Circulation Bureau Revamps Auditing Practices
The organization responsible for auditing circulation numbers that newspaper and magazine organizations report has censured three newspapers and reevaluated its auditing practices in response to recent reporting errors.
The Audit Bureau of Circulations (ABC) censured Newsday and Spanish language daily, Hoy, both owned by the Tribune Co., a and the Chicago Sun Times, owned by Hollinger International Inc. for falsifying circulation numbers and toughened penalties for newspapers and magazines who do stretch figures, making it a riskier proposition for publications to exaggerate.
ABC conducts newspapers and magazines audits once a year, and either verifies or adjusts the numbers that are reported, says Martha Dittmar, director of communications of ABC. The new auditing rules that apply to Newsday, Hoy and the Chicago Sun Times call for audits every six months for the next two years. ABC will also drop the newspapers' circulation claims from its FAS-FAX semiannual circulation report for advertisers and buyers for one year.
The new rules also apply to newspapers that experience an adjustment of at least 5 percent and to magazines that experience two consecutive audit adjustments of at least 5 percent.
ABC's new rules will also require censured publications to submit a plan of action for correcting their reporting practices, and the bureau will levy a cash fine against publishers found to have submitted fraudulent circulation statements. ABC claims this is the first time in 20 years that the bureau has publicly censured member publications for falsifying circulation statements.
"Have we caught magazines and newspapers committing errors [within] that time period? Of course we have," Dittmar says. "That's our job." She points out Rosie and YM magazines, published by Gruner + Jahr USA, as recent examples. The magazines overstated single-copy sales in 2001-2002. In 1999, the Oakland Tribune and four other San Francisco Bay Area papers published by the Alameda Newspaper Group, inflated their circulation figures, according to ABC's audits.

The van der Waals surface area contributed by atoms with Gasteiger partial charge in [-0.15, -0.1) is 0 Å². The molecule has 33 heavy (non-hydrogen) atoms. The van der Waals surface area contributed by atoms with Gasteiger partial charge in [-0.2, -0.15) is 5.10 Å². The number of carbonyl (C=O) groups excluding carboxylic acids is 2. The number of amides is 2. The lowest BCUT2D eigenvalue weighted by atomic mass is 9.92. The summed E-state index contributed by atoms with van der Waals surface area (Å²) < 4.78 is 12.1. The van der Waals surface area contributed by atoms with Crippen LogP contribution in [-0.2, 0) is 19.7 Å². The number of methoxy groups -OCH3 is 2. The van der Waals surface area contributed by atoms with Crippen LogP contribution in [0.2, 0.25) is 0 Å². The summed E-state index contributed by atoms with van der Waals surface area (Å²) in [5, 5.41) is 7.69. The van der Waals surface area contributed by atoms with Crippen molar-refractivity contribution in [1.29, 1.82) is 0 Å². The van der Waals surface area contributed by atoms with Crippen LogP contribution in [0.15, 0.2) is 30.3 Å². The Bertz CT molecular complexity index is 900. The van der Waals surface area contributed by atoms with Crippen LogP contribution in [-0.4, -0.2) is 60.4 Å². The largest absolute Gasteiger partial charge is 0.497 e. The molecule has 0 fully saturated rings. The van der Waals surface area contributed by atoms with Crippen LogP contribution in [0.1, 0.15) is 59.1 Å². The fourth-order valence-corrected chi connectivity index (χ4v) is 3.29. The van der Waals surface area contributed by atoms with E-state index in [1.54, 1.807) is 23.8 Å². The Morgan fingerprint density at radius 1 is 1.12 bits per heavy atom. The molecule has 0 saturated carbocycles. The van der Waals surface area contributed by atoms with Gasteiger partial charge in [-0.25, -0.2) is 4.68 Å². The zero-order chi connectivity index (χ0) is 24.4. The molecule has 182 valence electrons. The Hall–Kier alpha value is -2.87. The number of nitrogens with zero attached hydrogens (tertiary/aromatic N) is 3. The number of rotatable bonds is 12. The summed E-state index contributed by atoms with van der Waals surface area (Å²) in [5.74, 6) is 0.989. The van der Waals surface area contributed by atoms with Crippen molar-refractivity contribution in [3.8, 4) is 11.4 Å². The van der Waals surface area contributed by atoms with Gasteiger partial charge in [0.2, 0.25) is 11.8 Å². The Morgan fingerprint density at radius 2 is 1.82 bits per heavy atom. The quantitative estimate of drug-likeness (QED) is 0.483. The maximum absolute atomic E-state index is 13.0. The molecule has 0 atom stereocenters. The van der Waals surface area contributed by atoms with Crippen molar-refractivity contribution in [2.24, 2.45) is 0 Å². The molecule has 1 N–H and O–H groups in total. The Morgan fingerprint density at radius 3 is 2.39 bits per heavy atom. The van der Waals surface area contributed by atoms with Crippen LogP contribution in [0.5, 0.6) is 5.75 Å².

ABC also found that technology publisher Ziff Davis Media overstated paid circulation for PC Magazine in 2002 and 2003. According to a report in Advertising Age, ABC auditors uncovered as many as 200,000 free subscriptions in each of the two years that Ziff Davis improperly classified as paid circulation under ABC rules.
"ABC's board of directors felt that now was the perfect time to send a message that circulation fraud will not be tolerated, and they have chosen to enact the censure provisions," Dittmar says, adding that circulation fraud is extremely uncommon, and, as a whole, the industry is honest and self-regulating.
But Robert Sacks, a 34-year veteran of printing and publishing, and publisher of a daily industry e-newsletter, says publications pump up circulation rates more frequently than ABC contends, and that the situation gets more troubling the more one looks into it.
"I see falsifying circulation rates as a huge problem, with most people having their head firmly in the ground," he says. "The problem will just go away when we have marginalized our industry into impotence. And that is happening now."
Sacks says the new rules ABC has implemented won't change the business practices of the publishing industry, and suggests publishers implement a zero-tolerance policy.
But an industry analyst, who wished to remain anonymous, says that most magazines are not risking their reputations and relationships with advertisers. A very small percentage of consumer magazines have had reporting errors in their circulation numbers, the analyst says.
Michael Lavery, president and managing director of ABC, admits the system is not foolproof.
"No audit program can immediately identify every possible fraudulent situation. If a publication sets out with deliberate intent to misrepresent its figures, it is difficult to catch them initially."
- Warren Chiara